Gallo, who was under great pressure from the Centers for Disease Control to find the cause of AIDS, requested a sample of the retrovirus, which Montagnier sent him. By the spring of 1984, Gallo had prepared four papers reporting his discovery of a very similar retrovirus and its isolation from AIDS patients. Then, at a press conference sponsored by Health and Human Services, it was announced to the world, before Gallo’s papers were published and peer-reviewed, that HIV is the probable cause of AIDS.

The next day, The New York Times was calling it “The AIDS Virus,” and Gallo, who was receiving credit for discovering it, had already filed for the U.S. patent for the HIV-antibody test.

But in 1985, when Gallo and Montagnier published genetic sequences of their viruses, researchers noted that they were so similar that they probably came from the same patient. When challenged, Gallo failed to produce any of those other virus isolates he claimed to have, and later blamed his lack of other viruses on lab accidents that destroyed dozens of isolates.

After a three-year international legal battle over who discovered the virus, a deal was worked out. In March 1987, at a meeting between President Reagan and French Prime Minister Jacques Chirac, the two governments agreed to share credit for the discovery of the virus and to rename it HIV.

By the end of 1994, Duesberg writes in his book, the director of the National Institutes of Health had agreed to relocate to France the American royalties for the Gallo-NIH patent of the HIV-antibody test. And the Subcommittee on Oversight and Investigations of the House of Representatives had released a 267-page report providing overwhelming evidence that Gallo and the NIH had patented Montagnier’s virus.

But Duesberg and other dissidents point out that with all the hoopla over who discovered — or didn’t discover — the virus, and leaders of the world negotiating credit for the find, bigger issues were falling through the cracks. Like, had anyone actually proven that HIV causes AIDS? And if so, who? And if not HIV, then what is causing AIDS?

Duesberg, Thorup says, presents some compelling arguments for other causes of AIDS, ranging from the use of recreational drugs like heroin, cocaine, marijuana and poppers (amyl nitrate) to multiple infections being treated with multiple antibiotics and prescription drugs, including those prescribed to AIDS patients.

First it was AZT, which dissidents will tell you was approved by the FDA on the basis of a flawed study that was cut short. The drug, toxic enough to carry a skull and crossbones on its label, was initially approved for use in only the sickest of patients. But in 1989, journalist Celia Farber reported in Spin magazine that Dr. Anthony Fauci, director of the National Institute of Allergy and Infectious Diseases, recommended that anyone with HIV antibodies and less than 500 T4 cells start taking it.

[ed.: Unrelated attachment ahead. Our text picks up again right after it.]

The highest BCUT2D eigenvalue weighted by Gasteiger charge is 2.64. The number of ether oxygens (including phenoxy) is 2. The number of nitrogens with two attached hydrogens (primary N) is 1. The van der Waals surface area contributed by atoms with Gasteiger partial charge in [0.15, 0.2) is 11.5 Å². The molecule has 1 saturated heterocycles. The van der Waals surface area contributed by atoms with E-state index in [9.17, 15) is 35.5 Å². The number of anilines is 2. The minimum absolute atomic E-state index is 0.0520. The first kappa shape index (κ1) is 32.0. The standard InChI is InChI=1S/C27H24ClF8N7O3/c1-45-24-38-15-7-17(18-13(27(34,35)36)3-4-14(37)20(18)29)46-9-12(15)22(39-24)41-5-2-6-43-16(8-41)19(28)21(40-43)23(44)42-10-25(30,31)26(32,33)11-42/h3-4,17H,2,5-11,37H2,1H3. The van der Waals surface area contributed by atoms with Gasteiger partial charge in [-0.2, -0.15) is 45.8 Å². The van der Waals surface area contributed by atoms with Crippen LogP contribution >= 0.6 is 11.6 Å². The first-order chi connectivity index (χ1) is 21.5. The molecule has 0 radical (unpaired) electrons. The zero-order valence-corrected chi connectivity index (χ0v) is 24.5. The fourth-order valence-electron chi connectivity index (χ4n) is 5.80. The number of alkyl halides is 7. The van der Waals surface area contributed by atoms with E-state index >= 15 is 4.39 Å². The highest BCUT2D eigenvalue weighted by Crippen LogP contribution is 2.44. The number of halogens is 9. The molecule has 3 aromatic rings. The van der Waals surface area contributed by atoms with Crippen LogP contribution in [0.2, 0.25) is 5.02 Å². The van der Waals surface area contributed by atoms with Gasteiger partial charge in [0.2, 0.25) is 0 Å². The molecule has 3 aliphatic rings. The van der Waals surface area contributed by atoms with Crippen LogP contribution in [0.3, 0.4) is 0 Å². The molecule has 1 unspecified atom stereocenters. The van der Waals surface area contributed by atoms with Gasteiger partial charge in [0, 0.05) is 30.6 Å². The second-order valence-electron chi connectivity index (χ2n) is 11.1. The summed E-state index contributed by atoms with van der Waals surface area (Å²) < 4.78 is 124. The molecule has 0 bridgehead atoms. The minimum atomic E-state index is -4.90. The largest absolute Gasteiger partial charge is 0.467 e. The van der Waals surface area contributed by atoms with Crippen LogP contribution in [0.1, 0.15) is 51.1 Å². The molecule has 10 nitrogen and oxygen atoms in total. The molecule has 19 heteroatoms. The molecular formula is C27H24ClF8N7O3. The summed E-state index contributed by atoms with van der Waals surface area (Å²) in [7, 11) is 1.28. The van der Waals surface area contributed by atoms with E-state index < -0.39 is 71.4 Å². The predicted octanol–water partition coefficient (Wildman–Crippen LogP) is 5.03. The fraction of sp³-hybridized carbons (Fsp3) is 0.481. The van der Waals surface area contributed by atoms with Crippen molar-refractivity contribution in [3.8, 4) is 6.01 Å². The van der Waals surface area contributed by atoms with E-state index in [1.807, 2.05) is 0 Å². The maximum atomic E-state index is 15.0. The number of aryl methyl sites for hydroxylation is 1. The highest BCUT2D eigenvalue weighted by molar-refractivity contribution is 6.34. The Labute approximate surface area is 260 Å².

The media was quick to report this recommendation, which they said was based on the results of a two-year study. But when Farber called to ask for a copy of the study, she was told it was still being written.

Four years later, Farber wrote about the 1993 Concorde study (conducted by British Medical Research Council and its French equivalent), which examined 1,749 HIV-positive but healthy people at 38 health centers in the U.K., Ireland and France. This three-year study, she and others reported, concluded that AZT neither prolonged life nor staved off symptoms of AIDS in people who were HIV-positive, but still healthy.

So, for years, many people who were feeling fine began taking AZT, and many suffered ugly side effects. Some assumed it was AIDS catching up to them. Others got off the drug and began to feel better.

Then came protease inhibitors and drug cocktails, and with them, new sets of problems. After five years on highly active anti-retroviral therapy (HAART), some patients are getting diabetes, cancer, and liver and pancreas problems.

After years of saying that interrupting treatment regimens could be dangerous, experts now talk of a new strategy that would interrupt treatments and give the immune system a chance to fight the virus. Despite what looks like a reduction in viral loads, AIDS experts say, the virus continues to multiply in hidden reserves within the body, mysteriously escaping the drugs designed to battle it.

The dissidents have trouble believing the mystery aspect of HIV, and say the real mystery is why no one is looking at other possible causes of AIDS, including the theories Duesberg has been promoting for years.

The trouble, Thorup says, is that no one was listening because everyone was already convinced that HIV was the culprit. After all, he says, there were at least 100,000 studies based on this assumption and billions of dollars being made by pharmaceutical companies.

Thorup believes Duesberg. And his extensive research and numerous phone calls to scientists and dissident activists led him to a world of others who also believed.

Doubting in South Florida

Thorup launched a chapter of HEAL three years ago, which he later renamed Students Reappraising AIDS (SRA), at Nova University and began inviting dissidents to speak at the school. Over three years, HEAL brought to the university people like Christine Maggiore, the HIV-positive mother who later founded Alive & Well; David Rasnick, an expert on protease inhibitors; Celia Farber, whose columns in Spin were twice the basis of university courses in critical science reporting; and, of course, Duesberg.